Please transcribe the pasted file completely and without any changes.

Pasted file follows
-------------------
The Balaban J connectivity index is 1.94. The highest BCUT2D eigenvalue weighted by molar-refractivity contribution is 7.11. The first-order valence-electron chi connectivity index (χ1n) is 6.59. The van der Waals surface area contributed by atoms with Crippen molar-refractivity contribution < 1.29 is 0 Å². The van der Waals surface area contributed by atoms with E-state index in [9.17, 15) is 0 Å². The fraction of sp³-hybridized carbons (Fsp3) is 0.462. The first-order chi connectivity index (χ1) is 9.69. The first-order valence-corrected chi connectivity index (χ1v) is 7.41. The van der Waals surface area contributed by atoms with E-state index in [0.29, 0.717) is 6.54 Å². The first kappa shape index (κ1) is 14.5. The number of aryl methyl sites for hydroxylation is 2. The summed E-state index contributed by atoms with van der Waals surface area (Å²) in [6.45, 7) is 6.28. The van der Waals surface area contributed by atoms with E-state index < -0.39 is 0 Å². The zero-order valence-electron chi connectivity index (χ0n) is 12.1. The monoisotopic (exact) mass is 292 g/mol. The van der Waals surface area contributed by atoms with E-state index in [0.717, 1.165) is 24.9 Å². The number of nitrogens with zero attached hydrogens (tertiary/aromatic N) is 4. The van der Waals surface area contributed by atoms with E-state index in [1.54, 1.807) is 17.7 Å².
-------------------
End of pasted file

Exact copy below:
The Balaban J connectivity index is 1.94. The highest BCUT2D eigenvalue weighted by molar-refractivity contribution is 7.11. The first-order valence-electron chi connectivity index (χ1n) is 6.59. The van der Waals surface area contributed by atoms with Crippen molar-refractivity contribution < 1.29 is 0 Å². The van der Waals surface area contributed by atoms with E-state index in [9.17, 15) is 0 Å². The fraction of sp³-hybridized carbons (Fsp3) is 0.462. The first-order chi connectivity index (χ1) is 9.69. The first-order valence-corrected chi connectivity index (χ1v) is 7.41. The van der Waals surface area contributed by atoms with E-state index in [0.29, 0.717) is 6.54 Å². The first kappa shape index (κ1) is 14.5. The number of aryl methyl sites for hydroxylation is 2. The summed E-state index contributed by atoms with van der Waals surface area (Å²) in [6.45, 7) is 6.28. The van der Waals surface area contributed by atoms with E-state index < -0.39 is 0 Å². The zero-order valence-electron chi connectivity index (χ0n) is 12.1. The monoisotopic (exact) mass is 292 g/mol. The van der Waals surface area contributed by atoms with E-state index in [0.717, 1.165) is 24.9 Å². The number of nitrogens with zero attached hydrogens (tertiary/aromatic N) is 4. The van der Waals surface area contributed by atoms with E-state index in [1.54, 1.807) is 17.7 Å².